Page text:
The Athy unit of the Knights of Malta were founded fifty years ago by Eamon McCauley with the help and assistance of members of the Kilkenny City unit. Eamon was employed by D. & J. Carbery Building Contractors at St. John’s Lane and his father had operated a public house at the corner of Barrow Quay in what is now Ann’s Florist. Mr. McCauley Snr. sold the business known as the Barrow Bar to Bobby Flood in 1948 and moved to The Shamrock Bar, Parliament Street, Kilkenny but I believe that Eamon who was then working in Athy continued to live in the town. His brother Jack was a member of the Knights of Malta in Kilkenny and he first encouraged Eamon to set up a unit of the organisation in Athy. Eamon paid a number of visits to Kilkenny City to acquaint himself with the work of the Knights of Malta and it was during these visits that he met his future wife Maura Brophy, whom I believe was a member of the Knights of Malta in the Marble City.
I am told that the foundation date of the Athy unit was 13th August, 1950 but there is no doubt whatsoever as to the man whose energy and initiative brought the ancient organisation of the Knights of Malta to the town. Eamon McCauley was to remain as head of the Athy unit of the Knights of Malta until his untimely death in 1980. By then he had reached the rank of Captain and was employed as a clerk of works with the Office of Public Works.
The early meetings of the Knights of Malta were held in the CYMS building at the corner of Stanhope Street and Stanhope Place. Some of the earliest members of the Knights of Malta included Paddy Timpson of St. Patrick’s Avenue, Anthony Dunne, a barber who worked with O’Rourke Glynn’s in Duke Street and Joe Moloney who worked in the local asbestos factory. These men who devoted so much of their leisure hours to the Knights of Malta are now all dead. Mick Ryan of William Street and Kevin Fingleton of Grangemellon were also early members and happily they are still with us. Two other men also involved were Pat Dunleavy of Foxhill and Paddy Cowman of Pairc Bhride.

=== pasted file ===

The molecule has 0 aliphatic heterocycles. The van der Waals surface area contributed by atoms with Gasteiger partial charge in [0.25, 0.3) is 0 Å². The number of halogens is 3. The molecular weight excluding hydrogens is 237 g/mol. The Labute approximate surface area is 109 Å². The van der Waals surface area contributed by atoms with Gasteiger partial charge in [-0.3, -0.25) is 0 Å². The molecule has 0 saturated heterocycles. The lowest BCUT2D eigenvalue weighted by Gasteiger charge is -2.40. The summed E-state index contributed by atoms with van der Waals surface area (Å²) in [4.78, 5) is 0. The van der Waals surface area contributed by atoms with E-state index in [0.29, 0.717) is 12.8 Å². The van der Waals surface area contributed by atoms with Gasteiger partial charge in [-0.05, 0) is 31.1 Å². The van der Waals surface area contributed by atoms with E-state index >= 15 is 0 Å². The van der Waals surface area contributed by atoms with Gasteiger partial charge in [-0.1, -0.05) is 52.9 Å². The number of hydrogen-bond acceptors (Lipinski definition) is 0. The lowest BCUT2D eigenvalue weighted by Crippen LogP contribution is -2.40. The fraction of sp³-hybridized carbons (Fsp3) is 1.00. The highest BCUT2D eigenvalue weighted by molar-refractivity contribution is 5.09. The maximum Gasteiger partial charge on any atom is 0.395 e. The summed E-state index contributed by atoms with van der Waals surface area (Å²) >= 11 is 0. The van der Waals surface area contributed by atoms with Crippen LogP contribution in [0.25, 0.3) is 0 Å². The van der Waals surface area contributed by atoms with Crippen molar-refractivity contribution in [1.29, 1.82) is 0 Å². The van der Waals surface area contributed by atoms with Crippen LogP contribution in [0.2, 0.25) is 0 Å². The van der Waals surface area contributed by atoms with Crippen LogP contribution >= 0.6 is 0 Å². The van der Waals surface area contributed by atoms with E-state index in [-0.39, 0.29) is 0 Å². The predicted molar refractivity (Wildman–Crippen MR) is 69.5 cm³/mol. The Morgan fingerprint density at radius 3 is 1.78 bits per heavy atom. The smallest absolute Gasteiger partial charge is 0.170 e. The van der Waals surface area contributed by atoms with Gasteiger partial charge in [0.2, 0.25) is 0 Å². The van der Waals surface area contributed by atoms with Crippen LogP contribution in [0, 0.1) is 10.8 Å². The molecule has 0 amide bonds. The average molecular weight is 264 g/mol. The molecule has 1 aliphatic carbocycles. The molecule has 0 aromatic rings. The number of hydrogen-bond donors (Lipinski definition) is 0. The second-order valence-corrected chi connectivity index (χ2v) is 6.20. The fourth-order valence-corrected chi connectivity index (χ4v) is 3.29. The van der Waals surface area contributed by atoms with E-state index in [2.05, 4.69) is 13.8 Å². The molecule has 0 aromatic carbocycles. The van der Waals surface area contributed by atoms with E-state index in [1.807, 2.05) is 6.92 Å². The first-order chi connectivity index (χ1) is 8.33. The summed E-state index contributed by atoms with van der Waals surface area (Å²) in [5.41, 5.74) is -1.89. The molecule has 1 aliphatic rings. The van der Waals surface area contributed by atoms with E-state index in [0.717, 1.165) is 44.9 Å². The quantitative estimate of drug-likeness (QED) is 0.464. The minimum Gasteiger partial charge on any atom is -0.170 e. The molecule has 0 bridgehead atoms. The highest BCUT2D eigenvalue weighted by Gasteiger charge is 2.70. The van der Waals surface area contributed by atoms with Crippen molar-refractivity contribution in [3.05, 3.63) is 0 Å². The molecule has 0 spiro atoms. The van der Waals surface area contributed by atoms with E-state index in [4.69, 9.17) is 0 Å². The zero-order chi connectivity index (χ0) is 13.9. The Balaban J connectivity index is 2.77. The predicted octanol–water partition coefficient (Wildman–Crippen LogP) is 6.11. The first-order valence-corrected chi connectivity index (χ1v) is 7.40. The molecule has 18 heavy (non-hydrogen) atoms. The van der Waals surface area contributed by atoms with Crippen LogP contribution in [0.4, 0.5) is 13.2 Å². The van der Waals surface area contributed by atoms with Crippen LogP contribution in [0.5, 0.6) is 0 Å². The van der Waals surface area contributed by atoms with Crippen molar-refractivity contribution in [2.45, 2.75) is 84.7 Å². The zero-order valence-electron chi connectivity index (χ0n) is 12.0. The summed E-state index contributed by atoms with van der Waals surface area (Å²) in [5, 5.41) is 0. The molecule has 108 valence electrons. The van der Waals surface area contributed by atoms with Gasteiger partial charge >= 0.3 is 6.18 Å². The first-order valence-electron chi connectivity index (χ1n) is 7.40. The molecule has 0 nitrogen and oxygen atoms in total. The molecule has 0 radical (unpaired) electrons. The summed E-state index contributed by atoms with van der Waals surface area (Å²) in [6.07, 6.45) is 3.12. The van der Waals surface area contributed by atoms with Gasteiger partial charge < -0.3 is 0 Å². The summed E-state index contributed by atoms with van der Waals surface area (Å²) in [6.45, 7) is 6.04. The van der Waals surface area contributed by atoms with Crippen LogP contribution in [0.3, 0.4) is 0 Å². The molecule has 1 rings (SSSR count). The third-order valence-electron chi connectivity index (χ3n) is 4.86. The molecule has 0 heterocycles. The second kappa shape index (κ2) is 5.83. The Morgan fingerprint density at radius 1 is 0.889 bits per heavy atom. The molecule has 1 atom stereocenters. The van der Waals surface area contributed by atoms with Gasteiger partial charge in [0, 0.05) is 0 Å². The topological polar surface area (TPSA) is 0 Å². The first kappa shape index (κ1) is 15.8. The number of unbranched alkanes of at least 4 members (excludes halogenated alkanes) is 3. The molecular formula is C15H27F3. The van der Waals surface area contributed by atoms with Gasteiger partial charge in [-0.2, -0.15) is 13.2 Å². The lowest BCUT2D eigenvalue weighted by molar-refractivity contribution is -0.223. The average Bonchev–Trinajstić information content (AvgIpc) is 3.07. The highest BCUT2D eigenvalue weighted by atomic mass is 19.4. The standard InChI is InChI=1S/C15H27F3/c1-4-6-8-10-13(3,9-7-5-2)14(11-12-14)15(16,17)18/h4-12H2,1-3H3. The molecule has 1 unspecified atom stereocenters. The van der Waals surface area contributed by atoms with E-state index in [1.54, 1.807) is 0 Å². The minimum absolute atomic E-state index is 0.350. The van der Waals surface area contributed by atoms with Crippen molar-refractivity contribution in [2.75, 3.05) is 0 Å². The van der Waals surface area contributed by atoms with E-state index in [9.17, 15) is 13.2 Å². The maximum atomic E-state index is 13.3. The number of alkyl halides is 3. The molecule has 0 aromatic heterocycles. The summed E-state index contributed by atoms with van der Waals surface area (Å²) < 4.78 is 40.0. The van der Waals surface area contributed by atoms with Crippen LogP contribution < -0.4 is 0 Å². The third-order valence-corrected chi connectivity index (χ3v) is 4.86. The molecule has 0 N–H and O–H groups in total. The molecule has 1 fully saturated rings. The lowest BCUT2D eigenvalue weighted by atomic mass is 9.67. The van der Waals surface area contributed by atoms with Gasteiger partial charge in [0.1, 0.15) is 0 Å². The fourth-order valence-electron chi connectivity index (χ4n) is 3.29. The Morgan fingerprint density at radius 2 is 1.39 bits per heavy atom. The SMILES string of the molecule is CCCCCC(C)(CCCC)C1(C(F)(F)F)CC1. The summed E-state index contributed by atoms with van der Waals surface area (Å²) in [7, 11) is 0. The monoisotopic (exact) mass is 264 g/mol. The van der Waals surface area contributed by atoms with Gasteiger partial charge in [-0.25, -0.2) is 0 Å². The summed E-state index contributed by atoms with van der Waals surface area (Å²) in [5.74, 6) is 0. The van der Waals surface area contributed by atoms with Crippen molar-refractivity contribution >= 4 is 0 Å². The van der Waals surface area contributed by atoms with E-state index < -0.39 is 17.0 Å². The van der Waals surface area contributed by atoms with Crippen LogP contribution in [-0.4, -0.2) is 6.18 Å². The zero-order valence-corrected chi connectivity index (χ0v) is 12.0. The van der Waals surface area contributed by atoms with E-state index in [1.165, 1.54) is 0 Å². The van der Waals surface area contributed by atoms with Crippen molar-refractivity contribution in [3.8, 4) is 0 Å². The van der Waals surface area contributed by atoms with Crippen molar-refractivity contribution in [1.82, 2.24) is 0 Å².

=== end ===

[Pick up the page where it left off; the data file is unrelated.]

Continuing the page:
As the organisation expanded, meetings were held in the Social Club’s rooms in St. John’s Lane and when the Cadet unit was founded in 1956 the Christian Brothers school building was also used. I remember as a young teenager enrolling for first aid classes with many of my classmates almost 45 years ago. Pat Flinter of The Bleach, Anthony Pender of St. Patrick’s Avenue, Mick Robinson of McDonnell Drive, Pat Timpson of St. Patrick’s Avenue, Frank (Harry) English of St. John’s Lane and Mick O’Neill of Cardenton were just a few of the names I can recall. We learned as best we could how to deal with the different emergencies we were likely to encounter as full fledged members of the Knights of Malta. The units medical officer was, and still is, Dr. Joe O’Neill and it was he who examined all of us youngsters on our medical knowledge. I can still recall the day the oral examination took place in the ground floor classroom of the old Christian Brothers school. We all waited in one of the classrooms and were called in one by one to be examined by the good doctor. God fearing young lads as we were, and apprehensive at the test we were about to undergo, we readily agreed to Pat Flinter’s suggestion to kneel down and say a prayer to ensure our success. I couldn’t imagine a gang of teenagers doing that today but, it seemed the most natural thing in the world to do and highlights the change in attitudes and beliefs in the intervening 45 years. Yes Pat, it was you who lead us in prayer that day, a fact which impressed itself on my mind, never to be forgotten. Indeed Pat Flinter was the natural leader of the group, a fact reinforced when he was subsequently appointed team leader of the Cadet First Aid team of 1957.